Bernie Sanders: Many Whites ‘Uncomfortable’ Voting for Black Candidates


Sen. Bernie Sanders (I-VT) spoke to the Daily Beast following disappointing election results for Democrats in Georgia and Florida, particularly for African-American candidates for governor in each state.

The results of both races may still be in question Thursday, depending on final vote tallies and the potential for a recount, but had Stacey Abrams won in Georgia she would have become the nation’s first female African-American governor. In Florida, Gillum would have become the first African-American governor in the state’s history.

Sanders, a strong advocate for Abrams and Gillum, told the Daily Beast that he believed their race played a factor in their potential losses.

“I think you know there are a lot of white folks out there who are not necessarily racist who felt uncomfortable for the first time in their lives about whether or not they wanted to vote for an African-American,” Sanders told The Daily Beast, referencing the close contests involving Andrew Gillum in Florida and Stacey Abrams in Georgia. “I think next time around by the way it will be a lot easier for them to do that.”

But it’s not immediately clear what Sanders is talking about. In Florida, white voters came out for Barack Obama in huge numbers in 2008 and 2012. Nearly 4.3 million Floridians voted for Obama in Florida in 2008, besting Republican presidential candidate Sen. John McCain (R-AZ) by more than 200,000 votes. In 2012, Obama earned just about 50,000 fewer votes than in 2008, carrying the state over Mitt Romney.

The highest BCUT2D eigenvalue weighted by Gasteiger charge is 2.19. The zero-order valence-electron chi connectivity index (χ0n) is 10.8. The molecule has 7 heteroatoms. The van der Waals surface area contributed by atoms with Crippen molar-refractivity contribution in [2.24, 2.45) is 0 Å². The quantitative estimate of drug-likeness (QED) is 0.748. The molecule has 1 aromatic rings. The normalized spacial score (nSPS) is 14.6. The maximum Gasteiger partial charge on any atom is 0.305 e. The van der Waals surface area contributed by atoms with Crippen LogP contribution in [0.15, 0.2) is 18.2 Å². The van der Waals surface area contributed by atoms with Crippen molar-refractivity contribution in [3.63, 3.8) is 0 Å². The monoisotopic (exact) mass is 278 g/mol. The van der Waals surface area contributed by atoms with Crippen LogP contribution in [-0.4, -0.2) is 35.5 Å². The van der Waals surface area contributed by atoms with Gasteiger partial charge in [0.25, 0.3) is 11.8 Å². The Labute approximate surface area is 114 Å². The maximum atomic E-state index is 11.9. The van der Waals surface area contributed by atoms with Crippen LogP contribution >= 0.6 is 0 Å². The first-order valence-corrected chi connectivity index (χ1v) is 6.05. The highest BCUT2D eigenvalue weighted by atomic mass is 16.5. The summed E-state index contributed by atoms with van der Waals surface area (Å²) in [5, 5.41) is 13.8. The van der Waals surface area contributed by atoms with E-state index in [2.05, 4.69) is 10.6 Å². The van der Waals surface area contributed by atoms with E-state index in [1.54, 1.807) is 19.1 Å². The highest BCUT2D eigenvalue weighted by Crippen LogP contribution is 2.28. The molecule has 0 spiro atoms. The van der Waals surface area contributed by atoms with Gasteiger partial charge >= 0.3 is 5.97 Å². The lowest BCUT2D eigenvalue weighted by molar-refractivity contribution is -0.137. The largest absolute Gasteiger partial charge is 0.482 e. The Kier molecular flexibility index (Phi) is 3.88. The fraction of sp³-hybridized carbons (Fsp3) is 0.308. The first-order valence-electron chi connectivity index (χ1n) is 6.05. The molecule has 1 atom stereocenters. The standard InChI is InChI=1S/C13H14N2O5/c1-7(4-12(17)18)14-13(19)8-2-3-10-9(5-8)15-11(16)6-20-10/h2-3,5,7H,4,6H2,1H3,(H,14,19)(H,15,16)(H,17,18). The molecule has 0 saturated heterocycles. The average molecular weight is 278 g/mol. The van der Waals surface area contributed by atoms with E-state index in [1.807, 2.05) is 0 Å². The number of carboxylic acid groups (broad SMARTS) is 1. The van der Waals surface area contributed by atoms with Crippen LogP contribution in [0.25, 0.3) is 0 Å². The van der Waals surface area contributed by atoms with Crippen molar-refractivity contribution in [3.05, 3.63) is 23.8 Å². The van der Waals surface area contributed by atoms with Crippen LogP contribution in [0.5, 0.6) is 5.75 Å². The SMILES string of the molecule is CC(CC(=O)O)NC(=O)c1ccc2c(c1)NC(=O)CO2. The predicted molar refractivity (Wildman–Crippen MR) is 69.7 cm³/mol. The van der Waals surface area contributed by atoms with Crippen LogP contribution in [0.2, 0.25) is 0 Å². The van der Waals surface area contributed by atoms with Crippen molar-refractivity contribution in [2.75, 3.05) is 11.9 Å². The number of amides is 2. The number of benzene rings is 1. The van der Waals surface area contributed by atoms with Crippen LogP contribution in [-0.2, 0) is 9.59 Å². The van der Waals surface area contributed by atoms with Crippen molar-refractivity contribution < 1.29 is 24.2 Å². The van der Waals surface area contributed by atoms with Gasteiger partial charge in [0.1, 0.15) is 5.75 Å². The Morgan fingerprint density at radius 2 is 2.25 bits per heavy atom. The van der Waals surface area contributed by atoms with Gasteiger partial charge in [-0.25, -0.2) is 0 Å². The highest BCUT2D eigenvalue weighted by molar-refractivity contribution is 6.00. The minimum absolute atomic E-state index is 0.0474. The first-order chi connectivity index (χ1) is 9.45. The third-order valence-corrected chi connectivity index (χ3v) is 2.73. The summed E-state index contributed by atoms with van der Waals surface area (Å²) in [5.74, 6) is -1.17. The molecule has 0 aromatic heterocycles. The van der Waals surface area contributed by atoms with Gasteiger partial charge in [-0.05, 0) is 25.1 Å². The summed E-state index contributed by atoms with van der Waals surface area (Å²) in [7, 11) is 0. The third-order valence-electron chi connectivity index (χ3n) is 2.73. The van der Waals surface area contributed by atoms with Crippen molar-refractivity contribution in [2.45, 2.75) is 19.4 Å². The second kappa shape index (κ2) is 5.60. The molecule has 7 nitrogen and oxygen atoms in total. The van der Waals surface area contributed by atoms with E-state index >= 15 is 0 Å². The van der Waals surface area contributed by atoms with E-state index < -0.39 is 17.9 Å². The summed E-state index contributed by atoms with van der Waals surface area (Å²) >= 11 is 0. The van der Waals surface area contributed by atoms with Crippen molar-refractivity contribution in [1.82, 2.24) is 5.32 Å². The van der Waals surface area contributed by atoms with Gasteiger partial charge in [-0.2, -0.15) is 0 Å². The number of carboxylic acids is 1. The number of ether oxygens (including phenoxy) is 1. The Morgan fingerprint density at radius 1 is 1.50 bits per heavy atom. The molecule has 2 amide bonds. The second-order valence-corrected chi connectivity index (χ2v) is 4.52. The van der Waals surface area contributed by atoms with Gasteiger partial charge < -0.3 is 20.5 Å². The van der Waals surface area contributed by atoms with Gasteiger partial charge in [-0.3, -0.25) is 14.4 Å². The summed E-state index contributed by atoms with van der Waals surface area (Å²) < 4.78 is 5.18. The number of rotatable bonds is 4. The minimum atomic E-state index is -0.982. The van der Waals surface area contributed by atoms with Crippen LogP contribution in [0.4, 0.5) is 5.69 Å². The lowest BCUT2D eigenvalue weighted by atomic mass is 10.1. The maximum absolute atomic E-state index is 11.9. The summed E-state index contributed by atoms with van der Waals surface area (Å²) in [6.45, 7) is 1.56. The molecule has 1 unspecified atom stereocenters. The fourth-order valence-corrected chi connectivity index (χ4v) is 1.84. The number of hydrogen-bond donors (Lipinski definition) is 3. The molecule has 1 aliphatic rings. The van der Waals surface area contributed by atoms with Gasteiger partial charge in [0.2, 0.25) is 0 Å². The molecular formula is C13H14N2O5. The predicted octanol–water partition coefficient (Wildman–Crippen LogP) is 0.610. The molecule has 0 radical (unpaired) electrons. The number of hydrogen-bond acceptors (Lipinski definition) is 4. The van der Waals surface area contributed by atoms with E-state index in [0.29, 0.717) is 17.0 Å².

Political losers often struggle in the days and weeks after an unexpected or less-than-ideal election result to make sense of what happened. But Sanders’ decision to immediately blame white racism for African-American losses in 2018 appears to be factually inaccurate, based on Obama’s success in Florida, and just bad spin.

But it also might serve to remind some Democrats, particularly 2016 Clinton voters, about Sanders’ perceived slights to Obama. The Clinton campaign tried to play up Sanders’ differences with Obama during the presidential primary to varied success. His erasure of Obama from the history books in the aftermath of the 2018 midterms could feel like one more subtle criticism to some Democrats.

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